According to Chapter I No. 1 Universi Dominici Gregis, the College of Cardinals has "no authority or jurisdiction with regard to questions to which the Pope is entitled during his lifetime or during the exercise of his duties". Any such action which the College of Cardinals believes it ought to take outside the established framework is invalid and void. The Supreme Court of the Apostolic Signature and the Court of Justice of the Roman Rota continue their ordinary business.


The leadership of the Catholic Church is taken over by the College of Cardinals , represented for the “day-to-day business” by the Camerlengo and three cardinals as assistants, who are changed by lot every three days , “but only for the settlement of ordinary affairs or for those questions that cannot be delayed , as well as for the preparation of what is necessary for the election of the new Pope ”. The UDG thus contains an opening clause which enables the College of Cardinals to determine whether a measure cannot be postponed and to take this already during the vacancy, provided that this measure does not require the highest authority of the Pope (in particular, the College of Cardinals cannot appoint new cardinals or remove old ones) .

Various offices of the curia continued

With the death or resignation of the Pope, all heads of the dicasteries of the Roman Curia lose their office. This applies in particular to the Cardinal Secretary of State and the Cardinal Prefects . The camerlengo and the major penitentiary remain in office, however, and they are responsible to the college of cardinals for the performance of their ordinary duties during the vacancy . In addition, the Cardinal Vicar of the Diocese of Rome , the Cardinal Archpriest of the Vatican Basilica and the Vicar General for the Vatican City , as well as the Almsman of His Holiness , the substitute for the State Secretariat and the Secretary for Relations with States , remain in office . The offices of the diplomatic representatives of the Holy See (e.g. the nuncios ) remain unaffected.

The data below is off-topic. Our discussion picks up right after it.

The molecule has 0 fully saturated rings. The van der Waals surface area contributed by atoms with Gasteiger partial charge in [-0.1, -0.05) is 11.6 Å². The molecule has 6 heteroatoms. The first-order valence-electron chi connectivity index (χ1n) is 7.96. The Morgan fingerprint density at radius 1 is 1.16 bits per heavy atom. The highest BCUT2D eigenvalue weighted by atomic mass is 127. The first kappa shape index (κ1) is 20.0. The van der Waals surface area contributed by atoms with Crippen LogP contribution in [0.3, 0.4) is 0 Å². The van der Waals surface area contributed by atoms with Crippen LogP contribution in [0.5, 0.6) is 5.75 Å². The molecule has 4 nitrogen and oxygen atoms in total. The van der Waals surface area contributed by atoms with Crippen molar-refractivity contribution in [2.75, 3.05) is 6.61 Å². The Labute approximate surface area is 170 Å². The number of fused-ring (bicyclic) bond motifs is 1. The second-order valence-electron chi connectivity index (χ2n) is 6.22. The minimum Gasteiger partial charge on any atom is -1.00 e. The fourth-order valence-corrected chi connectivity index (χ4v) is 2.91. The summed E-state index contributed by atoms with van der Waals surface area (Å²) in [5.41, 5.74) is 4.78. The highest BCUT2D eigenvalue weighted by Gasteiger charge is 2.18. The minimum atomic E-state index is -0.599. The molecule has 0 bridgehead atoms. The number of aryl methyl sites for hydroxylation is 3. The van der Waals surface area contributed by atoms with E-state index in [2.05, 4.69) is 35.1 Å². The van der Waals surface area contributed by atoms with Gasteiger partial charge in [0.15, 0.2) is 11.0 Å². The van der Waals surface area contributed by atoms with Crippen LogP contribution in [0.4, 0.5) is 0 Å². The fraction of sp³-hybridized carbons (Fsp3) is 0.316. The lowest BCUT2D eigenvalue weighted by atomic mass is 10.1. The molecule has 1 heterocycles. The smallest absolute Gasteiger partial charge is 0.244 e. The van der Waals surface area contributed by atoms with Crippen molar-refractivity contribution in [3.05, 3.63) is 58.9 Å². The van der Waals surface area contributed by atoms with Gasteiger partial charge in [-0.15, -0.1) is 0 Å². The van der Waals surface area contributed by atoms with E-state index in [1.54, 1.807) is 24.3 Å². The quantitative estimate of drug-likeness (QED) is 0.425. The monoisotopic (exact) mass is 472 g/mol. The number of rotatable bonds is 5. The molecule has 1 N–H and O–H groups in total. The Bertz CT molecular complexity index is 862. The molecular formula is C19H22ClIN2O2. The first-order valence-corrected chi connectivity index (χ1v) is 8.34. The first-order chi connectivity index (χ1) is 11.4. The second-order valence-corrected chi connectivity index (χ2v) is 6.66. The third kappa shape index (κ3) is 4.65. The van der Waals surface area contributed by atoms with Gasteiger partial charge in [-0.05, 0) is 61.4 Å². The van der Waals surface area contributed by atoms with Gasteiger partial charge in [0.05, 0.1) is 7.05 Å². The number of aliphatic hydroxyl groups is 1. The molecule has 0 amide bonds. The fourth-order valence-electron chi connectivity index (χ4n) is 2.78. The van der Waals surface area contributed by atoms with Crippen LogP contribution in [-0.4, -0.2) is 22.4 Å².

The duration of the sedis vacancy depends almost exclusively on how long it takes the cardinals to elect a new pope in the conclave . However, the UDG speaks of the deadlines in three stages:

In the event of the Pope's death, the first stage is his burial . It should not take place before the fourth and not after the sixth day of the Sedis vacancy (No. 13b UDG).

The second stage extends to the beginning of the conclave. Cardinals must wait 15 full days after the end of the pontificate before the conclave can begin. This waiting time was introduced once in order to enable all cardinals to travel to the conclave, which in the past was sometimes quite arduous and lengthy. In the meantime, however, it is usually possible for the cardinals to be present for the Pope's funeral between the fourth and sixth day of the vacancy, so that the UDG's option of extending the waiting period to the twentieth day is rarely used got to. However, the conclave must begin on the twentieth day at the latest (No. 37 UDG). After the decree of the Motu Proprio Normas nonnullas by Benedict XVI. , which has reformed No. 37 UDG, it is now possible under canon law that the College of Cardinals can bring forward the election if it is certain that all cardinals entitled to vote are present. This new regulation was used after Benedict's resignation; the election began on the 12th day after the sedis vacancy occurred.